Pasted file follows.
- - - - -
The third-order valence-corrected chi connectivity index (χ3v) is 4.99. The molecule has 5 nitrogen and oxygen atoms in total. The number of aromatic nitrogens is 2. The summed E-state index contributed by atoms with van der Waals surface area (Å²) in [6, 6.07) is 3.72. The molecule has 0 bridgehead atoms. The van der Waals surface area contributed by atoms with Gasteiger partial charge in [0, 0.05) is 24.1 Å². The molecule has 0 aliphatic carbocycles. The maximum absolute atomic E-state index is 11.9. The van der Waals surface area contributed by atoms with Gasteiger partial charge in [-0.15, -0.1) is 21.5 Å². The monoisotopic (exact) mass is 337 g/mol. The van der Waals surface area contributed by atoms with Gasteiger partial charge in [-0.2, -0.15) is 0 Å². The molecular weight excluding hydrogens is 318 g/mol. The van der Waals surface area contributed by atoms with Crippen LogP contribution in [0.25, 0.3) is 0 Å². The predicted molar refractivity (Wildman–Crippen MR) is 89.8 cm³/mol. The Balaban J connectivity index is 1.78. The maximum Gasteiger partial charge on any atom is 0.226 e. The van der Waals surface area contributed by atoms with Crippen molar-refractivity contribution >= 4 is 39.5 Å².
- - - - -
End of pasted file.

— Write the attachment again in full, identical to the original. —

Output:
The third-order valence-corrected chi connectivity index (χ3v) is 4.99. The molecule has 5 nitrogen and oxygen atoms in total. The number of aromatic nitrogens is 2. The summed E-state index contributed by atoms with van der Waals surface area (Å²) in [6, 6.07) is 3.72. The molecule has 0 bridgehead atoms. The van der Waals surface area contributed by atoms with Gasteiger partial charge in [0, 0.05) is 24.1 Å². The molecule has 0 aliphatic carbocycles. The maximum absolute atomic E-state index is 11.9. The van der Waals surface area contributed by atoms with Gasteiger partial charge in [-0.15, -0.1) is 21.5 Å². The monoisotopic (exact) mass is 337 g/mol. The van der Waals surface area contributed by atoms with Gasteiger partial charge in [-0.2, -0.15) is 0 Å². The molecular weight excluding hydrogens is 318 g/mol. The van der Waals surface area contributed by atoms with Crippen LogP contribution in [0.25, 0.3) is 0 Å². The predicted molar refractivity (Wildman–Crippen MR) is 89.8 cm³/mol. The Balaban J connectivity index is 1.78. The maximum Gasteiger partial charge on any atom is 0.226 e. The van der Waals surface area contributed by atoms with Crippen molar-refractivity contribution >= 4 is 39.5 Å².